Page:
"We are pleased to welcome visitors back to many of our popular walking tracks for an opportunity to reconnect with nature in a safe environment," he said.
"We encourage everyone to check the NSW National Parks website when planning their visit as more areas are reopened."
Blue Mountains Tourism president Jason Cronshaw said the region had always been a popular destination over summer, and now that the fires had been contained – and many areas untouched – businesses were "excited" to welcome tourists back to experience the beauty of the Blue Mountains and enjoy a memorable holiday.
"We have incredible experiences on offer to cater for everyone and many local businesses who really need your support right now, so please make a day trip or take a long weekend and head back to the Blue Mountains where you will be welcomed with open arms," he said.
Tourism industry leaders met with federal Tourism Minister Simon Birmingham in Sydney on Thursday to discuss how to bring back holiday bookings to the regions worst hit by the bushfires.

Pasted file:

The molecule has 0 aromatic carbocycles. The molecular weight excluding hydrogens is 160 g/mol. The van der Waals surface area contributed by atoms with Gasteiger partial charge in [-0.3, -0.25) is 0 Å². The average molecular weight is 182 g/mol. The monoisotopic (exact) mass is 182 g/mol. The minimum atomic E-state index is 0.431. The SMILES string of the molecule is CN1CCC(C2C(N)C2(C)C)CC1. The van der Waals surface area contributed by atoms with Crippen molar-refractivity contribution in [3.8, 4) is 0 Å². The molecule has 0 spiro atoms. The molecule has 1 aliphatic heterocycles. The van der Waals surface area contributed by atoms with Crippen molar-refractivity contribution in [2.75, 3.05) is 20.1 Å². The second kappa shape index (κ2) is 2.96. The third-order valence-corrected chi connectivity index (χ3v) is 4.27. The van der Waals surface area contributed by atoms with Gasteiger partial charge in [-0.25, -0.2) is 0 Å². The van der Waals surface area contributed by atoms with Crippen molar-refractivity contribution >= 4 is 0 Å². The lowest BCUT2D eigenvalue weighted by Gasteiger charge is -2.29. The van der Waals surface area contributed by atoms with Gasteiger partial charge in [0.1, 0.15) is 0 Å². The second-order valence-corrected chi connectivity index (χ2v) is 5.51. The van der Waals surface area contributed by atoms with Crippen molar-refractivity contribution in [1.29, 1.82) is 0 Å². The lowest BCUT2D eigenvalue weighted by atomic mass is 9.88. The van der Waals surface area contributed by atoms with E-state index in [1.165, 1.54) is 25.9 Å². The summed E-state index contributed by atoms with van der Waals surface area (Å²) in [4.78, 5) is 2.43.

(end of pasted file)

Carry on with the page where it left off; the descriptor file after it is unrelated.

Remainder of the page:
"The two big takeaways were that it was very constructive," Mr Westaway said.
"The second thing is the wider industry is on the same page of what the issues are. Across the board bookings are through the floor, cash flow in small business operators is in a very delicate situation. It's a red-alert situation in many cases.
"There is a commitment by industry to get the regions rebooted."
The Morrison Government wants to combat misinformation regarding the bushfires and promote tourism attractions.
"We are acutely aware of the challenges our tourism industry currently faces and that tourism businesses all around Australia are feeling the pressures of cancellations and reduced bookings," Senator Birmingham said.
"The Government stands ready to help our tourism industry to not only rebuild infrastructure where required but to continue to promote the incredible tourism experiences that are still on offer across Australia in unaffected areas but also in fire-affected areas when it is safe to welcome tourists again."
Last week, tourism operators at South Australia's Kangaroo Island begged holiday-makers not to abandon the popular tourist spot, with just one third of the island impacted by fires.